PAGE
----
‘East Portland Action Plan’ reports progress

Since January, folks from all walks of life have been giving their input on how the quality of life in outer East Portland can be improved. Has it been worthwhile? See what some committee members are saying …

Nick Sauvie, executive director of ROSE Community Development Corporation, and Mike Van Der Veen, associate pastor of Parklane Community Church, talk over the progress made by the East Portland Action Plan Committee.

Story and photos by David F. Ashton
To find how the East Portland Action Plan committee was coming along – after meeting for three months – we checked in at their open house, held earlier this month at the East Portland Community Center.

“At this point in the development of the Action Plan,” said committee member Mike Van Der Veen, associate pastor of Parklane Community Church in the Centennial neighborhood, “we have selected some near-term actions. We’re formulating how to implement those actions. And, we’re discussing and brainstorming mid-and long-range actions that can address livability issues in Northeast Portland.”

Asked why he was interested in participating, Van Der Veen replied, “I’m very much interested in community-building actions. East Portland is made up of ethnic, religious, socioeconomic, and geographic communities – like a quilt that is poorly sewn together. We have beautifully sewn squares, but they’re not well connected together. I think community building can help to stitch those together.”

Neighbors look at concepts the East Portland Action Plan committee has developed, and write comments for the committee’s review.

Van Der Veen noted that though many areas were annexed into the city, many long-term residents still don’t feel connected with city. “They still feel aggravation over how annexation happened. Short-term residents don’t really know any of this. We’re in an area of town feels they have the least amount of [government] representation.”

About the process, Van Der Veen said he thinks it’s being run well. “The Portland Planning Bureau is doing a good job. They provide a springboard of research and information regarding land use issues and other issues that are driving a lot of the questions – and are learning about issues about which they haven’t been asked.”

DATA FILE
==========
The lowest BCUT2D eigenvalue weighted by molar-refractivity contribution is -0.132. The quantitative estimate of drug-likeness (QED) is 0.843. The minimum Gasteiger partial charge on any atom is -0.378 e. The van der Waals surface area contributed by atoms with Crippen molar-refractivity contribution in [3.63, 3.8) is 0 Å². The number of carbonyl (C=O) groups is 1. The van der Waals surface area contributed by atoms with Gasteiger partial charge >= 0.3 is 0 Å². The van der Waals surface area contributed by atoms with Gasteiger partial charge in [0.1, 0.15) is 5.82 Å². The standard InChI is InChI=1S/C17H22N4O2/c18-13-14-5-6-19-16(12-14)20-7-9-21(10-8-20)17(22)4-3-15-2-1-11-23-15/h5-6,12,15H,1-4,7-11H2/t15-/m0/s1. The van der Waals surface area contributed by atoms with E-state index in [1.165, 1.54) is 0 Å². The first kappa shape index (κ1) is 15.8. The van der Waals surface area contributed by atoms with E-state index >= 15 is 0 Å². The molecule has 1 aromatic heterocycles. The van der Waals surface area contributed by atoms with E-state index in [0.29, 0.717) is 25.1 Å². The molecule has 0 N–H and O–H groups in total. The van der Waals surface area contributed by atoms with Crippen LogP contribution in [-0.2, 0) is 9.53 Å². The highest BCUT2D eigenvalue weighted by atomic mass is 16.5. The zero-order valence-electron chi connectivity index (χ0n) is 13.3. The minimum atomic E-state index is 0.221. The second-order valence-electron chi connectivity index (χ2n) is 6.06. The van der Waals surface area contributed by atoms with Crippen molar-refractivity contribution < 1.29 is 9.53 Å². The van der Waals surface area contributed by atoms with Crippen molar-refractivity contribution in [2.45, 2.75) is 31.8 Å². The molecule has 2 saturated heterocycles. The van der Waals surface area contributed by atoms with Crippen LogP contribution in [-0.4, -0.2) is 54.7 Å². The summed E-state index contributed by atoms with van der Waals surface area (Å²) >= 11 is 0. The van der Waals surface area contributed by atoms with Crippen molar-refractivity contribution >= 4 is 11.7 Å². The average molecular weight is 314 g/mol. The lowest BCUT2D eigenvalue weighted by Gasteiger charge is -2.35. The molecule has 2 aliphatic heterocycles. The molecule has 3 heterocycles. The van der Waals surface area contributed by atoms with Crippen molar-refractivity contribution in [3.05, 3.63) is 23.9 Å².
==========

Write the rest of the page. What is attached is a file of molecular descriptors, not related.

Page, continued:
Robert liberty, District 6 Metro Counselor, and Jon Turino, Executive Director of the Alliance of Portland Neighborhood Business Associations, share their respective views of the committee’s progress.

Views from Metro and business representatives
“I’m here signaling my interest in this process,” Robert liberty, District 6 Metro Counselor, told us. “I want to make sure that there are resources coming in on a regional level, not just a city level – making sure outer East Portland can flourish. That’s a big job.”

One of the reasons Liberty is on the committee, he said, is how this region affects all of Portland. “It’s the location where two freeways cross, where two light rail lines cross, and it has a lot of advantages. But the last couple years it’s gotten more of the burdens of growth and fewer the benefits of growth.  That concerns me.  It’s very important that this part of this region succeed.”

As an example, Liberty pointed out that the Urban Growth Boundary was expanded about 10 years ago to include about 800 acres in North Bethany. “It’s smaller than the Gateway regional center. But to build the infrastructure will cost $.25 billion – $300,000 per acre. There is no plan to pay for the infrastructure and transportation improvements.  What does a quarter of a billion dollars deliver across East Portland? My point is, there’s a lot of indications that outer East Portland is a great place to invest some money.”

Speaking for himself as a committee member, Jon Turino, APNBA Executive Director, and told us he thought the Planning Bureau has done a “superb job” of bringing the community together.

“My only concern is whether there will be money to do anything with the plans that we’ve developed to this process. The Action Plan portends good things for outer east Portland businesses.”

East Portland liaison, Barry Manning, with the City of Portland Bureau of Planning talks about highlights of the Action Plan committees findings so far.

Midpoint progress report
At the open house, Barry Manning, East Portland liaison for the Bureau of Planning of the City of Portland, told us, “We’re about midway through the process.  We’ve been brainstorming actions on a broad array of topic areas.  Today we’re asking the public to weigh in and give us some sense of their priorities. We’d like to know what’s important to them, and what’s not.”

Manning said he thought the program was going well. “One of the things I’ve learned is that, although there are a lot of actions taking place in city and county bureaus, word about it often doesn’t get out well. And, we’re also getting good ideas from the public, about things we might look at that hadn’t occurred to us.”

East Portland Action Plan categories of actions now include:

  • Parks, trails and open spaces;
  • Natural areas and sustainability;
  • Education;
  • Transportation;
  • Utilities and infrastructure;
  • Housing;
  • Public safety;
  • A safety net and housing services;
  • Community building strategies for action ideas and livability;
  • Equity; and,
  • Commercial areas and economic development.

“We are asking for continued citizen involvement,” Manning concluded. “They can follow the progress of the committee at our online web site.”

For more information regarding the East Portland Action Plan, CLICK HERE.

© 2008 David F. Ashton ~ East Portland News

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